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  9. True Belief Belies False Belief: Recent Findings of Competence in Infants and Limitations in 5-Year-Olds, and Implications for Theory of Mind Development.Joseph A. Hedger & William V. Fabricius - 2011 - Review of Philosophy and Psychology 2 (3):429-447.
    False belief tasks have enjoyed a monopoly in the research on children?s development of a theory of mind. They have been granted this status because they promise to deliver an unambiguous assessment of children?s understanding of the representational nature of mental states. Their poor cousins, true belief tasks, have been relegated to occasional service as control tasks. That this is their only role has been due to the universal assumption that correct answers on true belief tasks are inherently ambiguous regarding (...)
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  10. Anthropo(bio)centrism and relations with the environment.Jelena Djuric - 2011 - Filozofija I Društvo 22 (3):175-192.
    U tekstu se razmatraju neki problemi sa kojima se suocava istrazivanje zivotne sredine. Osim pojmovne problematike, svojestvene srpskom jeziku, resavanje realnih problema okruzenja generalno treba da resi dihotomiju antropocentrizam - biocentrizam koja izvire iz suprotstavljajuce ljudske prirode a upravo se u ekologiji pokazuje neodrzivom. Izmedju ostalih tema preispituje se znacenje teze o ekologiji kao novoj velikoj prici, koja omogucava da nauka i demokratija nastave da napreduju i medjusobno se legitimizuju, sa stanovista univerzalnog vazenja. Takodje se preispituje delotvornost teorija iz kojih (...)
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  11. The Genetic Reification of 'Race'? A Story of Two Mathematical Methods.Rasmus Grønfeldt Winther - 2014 - Critical Philosophy of Race 2 (2):204-223.
    Two families of mathematical methods lie at the heart of investigating the hierarchical structure of genetic variation in Homo sapiens: /diversity partitioning/, which assesses genetic variation within and among pre-determined groups, and /clustering analysis/, which simultaneously produces clusters and assigns individuals to these “unsupervised” cluster classifications. While mathematically consistent, these two methodologies are understood by many to ground diametrically opposed claims about the reality of human races. Moreover, modeling results are sensitive to assumptions such as preexisting theoretical commitments to certain (...)
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  12. Renewed Acquaintance.Brie Gertler - 2012 - In Declan Smithies & Daniel Stoljar (eds.), Introspection and Consciousness. Oxford University Press. pp. 89-123.
    I elaborate and defend a set of metaphysical and epistemic claims that comprise what I call the acquaintance approach to introspective knowledge of the phenomenal qualities of experience. The hallmark of this approach is the thesis that, in some introspective judgments about experience, (phenomenal) reality intersects with the epistemic, that is, with the subject’s grasp of that reality. In Section 1 of the paper I outline the acquaintance approach by drawing on its Russellian lineage. A more detailed picture of the (...)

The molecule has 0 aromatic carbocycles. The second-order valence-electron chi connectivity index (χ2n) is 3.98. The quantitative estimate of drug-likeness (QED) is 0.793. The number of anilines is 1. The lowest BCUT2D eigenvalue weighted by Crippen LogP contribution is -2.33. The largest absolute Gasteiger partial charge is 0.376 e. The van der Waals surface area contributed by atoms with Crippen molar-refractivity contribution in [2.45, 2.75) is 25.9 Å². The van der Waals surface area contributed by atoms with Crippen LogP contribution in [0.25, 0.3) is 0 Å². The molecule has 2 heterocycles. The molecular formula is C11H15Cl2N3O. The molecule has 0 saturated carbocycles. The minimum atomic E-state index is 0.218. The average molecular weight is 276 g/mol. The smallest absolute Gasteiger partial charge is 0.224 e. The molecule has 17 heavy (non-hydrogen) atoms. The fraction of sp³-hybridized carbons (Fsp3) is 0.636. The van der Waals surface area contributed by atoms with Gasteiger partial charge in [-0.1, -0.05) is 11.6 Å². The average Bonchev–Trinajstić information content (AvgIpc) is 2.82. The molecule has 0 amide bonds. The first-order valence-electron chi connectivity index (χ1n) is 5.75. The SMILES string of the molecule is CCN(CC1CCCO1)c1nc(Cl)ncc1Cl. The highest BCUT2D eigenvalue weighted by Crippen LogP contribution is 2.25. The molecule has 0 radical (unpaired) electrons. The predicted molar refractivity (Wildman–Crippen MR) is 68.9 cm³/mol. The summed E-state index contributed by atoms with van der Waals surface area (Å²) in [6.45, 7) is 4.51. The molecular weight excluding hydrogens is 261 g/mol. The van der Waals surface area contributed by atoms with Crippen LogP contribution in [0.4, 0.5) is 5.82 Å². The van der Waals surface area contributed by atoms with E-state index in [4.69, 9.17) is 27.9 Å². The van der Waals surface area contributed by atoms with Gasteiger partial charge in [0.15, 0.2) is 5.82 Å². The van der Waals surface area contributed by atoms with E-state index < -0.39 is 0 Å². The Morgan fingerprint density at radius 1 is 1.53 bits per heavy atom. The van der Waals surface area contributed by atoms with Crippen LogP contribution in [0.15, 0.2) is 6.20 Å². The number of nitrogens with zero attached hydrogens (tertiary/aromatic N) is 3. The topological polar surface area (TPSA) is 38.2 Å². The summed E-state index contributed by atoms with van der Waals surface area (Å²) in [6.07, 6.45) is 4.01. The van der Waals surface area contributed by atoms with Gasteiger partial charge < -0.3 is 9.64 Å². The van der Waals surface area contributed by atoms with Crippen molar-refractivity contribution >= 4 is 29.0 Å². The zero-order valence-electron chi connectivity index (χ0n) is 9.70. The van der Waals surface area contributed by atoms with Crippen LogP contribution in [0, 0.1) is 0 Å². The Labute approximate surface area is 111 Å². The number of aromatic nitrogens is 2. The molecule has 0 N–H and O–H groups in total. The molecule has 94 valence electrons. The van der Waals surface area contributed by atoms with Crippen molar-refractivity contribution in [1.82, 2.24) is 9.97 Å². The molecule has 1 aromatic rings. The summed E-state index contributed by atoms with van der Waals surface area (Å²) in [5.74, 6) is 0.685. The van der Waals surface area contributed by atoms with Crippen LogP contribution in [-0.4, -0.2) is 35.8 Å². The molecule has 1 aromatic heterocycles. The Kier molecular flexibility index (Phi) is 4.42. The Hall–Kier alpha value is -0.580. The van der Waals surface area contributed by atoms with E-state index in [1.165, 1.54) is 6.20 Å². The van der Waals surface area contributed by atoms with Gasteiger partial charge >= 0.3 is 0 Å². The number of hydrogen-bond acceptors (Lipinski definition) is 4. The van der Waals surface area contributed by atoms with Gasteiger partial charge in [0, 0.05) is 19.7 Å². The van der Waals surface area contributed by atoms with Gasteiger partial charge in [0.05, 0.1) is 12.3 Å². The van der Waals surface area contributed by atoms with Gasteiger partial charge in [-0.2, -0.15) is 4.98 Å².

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  13. Positive psychology is value-laden—It's time to embrace it.Michael Prinzing - 2020 - Journal of Positive Psychology 16 (3):289-297.
    Evaluative claims and assumptions are ubiquitous in positive psychology. Some will deny this. But such disavowals are belied by the literature. Some will consider the presence of evaluative claims a problem and hope to root them out. But this is a mistake. If positive psychology is to live up to its raison d’être – to be the scientific study of the psychological components of human flourishing or well-being – it must make evaluative claims. Well-being consists in those things that are (...)
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  14.  83
    Merleau-Ponty and Liberal Naturalism.Jack Reynolds - 2022 - In Routledge Handbook of Liberal Naturalism. New York: Routledge.
    As neither a classical naturalist nor a non-naturalist, Merleau-Ponty appears to be a moderate or liberal naturalist. But can a phenomenologist really be a naturalist, even a liberal one? A lot hinges on how we tease this out, both as to whether it is plausible to claim Merleau-Ponty as a liberal naturalist (I argue it is), and as to whether it is an attractive and coherent position. Indeed, despite its important challenges to orthodox naturalism, there are arguably two traps to (...)
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  15. Nietzsche's Functional Disagreement with Stoicism: Eternal Recurrence, Ethical Naturalism, and Teleology.James Mollison - 2022 - History of Philosophy Quarterly 38 (2):175-195.
    Several scholars align Nietzsche’s philosophy with Stoicism because of their naturalist approaches to ethics and doctrines of eternal re- currence. Yet this alignment is difficult to reconcile with Nietzsche’s criticisms of Stoicism’s ethical ideal of living according to nature by dispassionately accepting fate—so much so that some conclude that Nietzsche’s rebuke of Stoicism undermines his own philosophical project. I argue that affinities between Nietzsche and Stoicism belie deeper disagreement about teleology, which, in turn, yields different understandings of nature and human (...)